Computer Science Department
School of Computer Science, Carnegie Mellon University


Stateless Core: A Scalable Approach for Quality of
Service in the Internet

Ion Stoica

December 2000

Ph.D. Thesis (Department of Electrical and Computer Engineering)

Keywords: Quality of service, Internet, scalable networks, stateless core, support congestion control, differentiated services, integrated services

Today's Internet provides one simple service: best effort datagram delivery. This minimalist service allows the Internet to be stateless, that is, routers do not need to maintain any fine grained information about traffic. As a result of this stateless architecture, the Internet is both highly scalable and robust. However, as the Internet evolves into a global commercial infrastructure that is expected to support a plethora of new applications such as IP telephony, interactive TV, and e-commerce, the existing best effort service will no longer be sufficient. In consequence, there is an urgent need to provide more powerful services such as guaranteed services, differentiated services, and flow protection.

Over the past decade, there has been intense research toward achieving this goal. Two classes of solutions have been proposed: those maintaining the stateless property of the original Internet (e.g., Differentiated Services), and those requiring a new stateful architecture (e.g., Integrated Services). While stateful solutions can provide more powerful and flexible services such as per flow bandwidth and delay guarantees, they are less scalable than stateless solutions. In particular, stateful solutions require each router to maintain and manage per flow state on the control path, and to perform per flow classification, scheduling, and buffer management on the data path. Since today's routers can handle millions of active flows, it is difficult, if not impossible, to implement such solutions in a scalable fashion. On the other hand, while stateless solutions are much more scalable, they offer weaker services.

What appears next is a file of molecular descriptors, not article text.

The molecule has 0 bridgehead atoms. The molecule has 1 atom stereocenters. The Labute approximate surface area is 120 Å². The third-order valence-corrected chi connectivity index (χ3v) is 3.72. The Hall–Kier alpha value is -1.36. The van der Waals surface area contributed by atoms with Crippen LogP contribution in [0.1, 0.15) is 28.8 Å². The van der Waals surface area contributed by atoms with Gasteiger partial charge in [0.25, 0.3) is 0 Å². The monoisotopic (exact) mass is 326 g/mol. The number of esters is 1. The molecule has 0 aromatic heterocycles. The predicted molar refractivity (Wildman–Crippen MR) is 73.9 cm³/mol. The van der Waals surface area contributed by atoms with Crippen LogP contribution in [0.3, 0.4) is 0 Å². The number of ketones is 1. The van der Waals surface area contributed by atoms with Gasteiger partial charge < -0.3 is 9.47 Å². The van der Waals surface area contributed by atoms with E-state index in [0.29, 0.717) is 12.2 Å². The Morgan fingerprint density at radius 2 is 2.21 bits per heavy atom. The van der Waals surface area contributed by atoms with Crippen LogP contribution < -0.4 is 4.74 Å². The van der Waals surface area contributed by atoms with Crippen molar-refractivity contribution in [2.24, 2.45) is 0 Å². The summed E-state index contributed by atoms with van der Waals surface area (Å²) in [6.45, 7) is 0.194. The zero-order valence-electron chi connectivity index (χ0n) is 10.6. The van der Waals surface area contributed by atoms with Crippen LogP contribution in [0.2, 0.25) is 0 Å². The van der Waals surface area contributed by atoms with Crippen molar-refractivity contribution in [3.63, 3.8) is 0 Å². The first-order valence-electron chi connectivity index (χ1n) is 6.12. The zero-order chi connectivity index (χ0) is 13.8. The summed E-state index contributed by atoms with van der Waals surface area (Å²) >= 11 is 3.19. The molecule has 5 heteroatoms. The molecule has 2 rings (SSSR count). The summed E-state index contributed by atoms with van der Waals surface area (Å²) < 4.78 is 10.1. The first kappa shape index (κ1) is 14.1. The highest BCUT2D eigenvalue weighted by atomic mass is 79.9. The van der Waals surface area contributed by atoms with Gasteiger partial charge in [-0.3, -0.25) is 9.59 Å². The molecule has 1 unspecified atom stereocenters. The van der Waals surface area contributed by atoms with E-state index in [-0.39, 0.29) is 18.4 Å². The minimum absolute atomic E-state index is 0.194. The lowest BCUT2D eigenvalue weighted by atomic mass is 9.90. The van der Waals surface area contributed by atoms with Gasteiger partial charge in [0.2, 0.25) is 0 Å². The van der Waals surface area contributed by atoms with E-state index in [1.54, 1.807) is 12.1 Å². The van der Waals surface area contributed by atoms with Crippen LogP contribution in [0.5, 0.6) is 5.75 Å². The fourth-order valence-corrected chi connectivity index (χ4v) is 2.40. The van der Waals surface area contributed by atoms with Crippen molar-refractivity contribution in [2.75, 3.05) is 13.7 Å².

The key contribution of this dissertation is to bridge this long-standing gap between stateless and stateful solutions in packet switched networks such as the Internet. Our thesis is that ``it is actually possible to provide services as powerful and as flexible as the ones implemented by a stateful network using a stateless network''. To prove this thesis, we propose a novel technique called Dynamic Packet State (DPS). The key idea behind DPS is that, instead of having routers maintain per flow state, packets carry the state. In this way, routers are still able to process packets on a per flow basis, despite the fact that they do not maintain any per flow state. Based on DPS, we develop a network architecture called Stateless Core (SCORE) in which core routers do not maintain any per flow state. Yet, using DPS to coordinate actions of edge and core routers along the path traversed by a flow allows us to design distributed algorithms that emulate the behavior of a broad class of stateful networks in SCORE networks.

In this dissertation we describe complete solutions including architectures, algorithms and implementations which address three of the most important problems in today's Internet: providing guaranteed services, differentiated services, and flow protection. Compared to existing solutions, our solutions eliminate the most complex operations on both the data and control paths in the network core, i.e., packet classification on the data path, and maintaining per flow state consistency on the control path. In addition, the complexities of buffer management and packet scheduling are greatly reduced. For example, in our flow protection solution these operations take constant time, while in previous solutions these operations may take time logarithmic in the number of flows traversing the router.

209 pages

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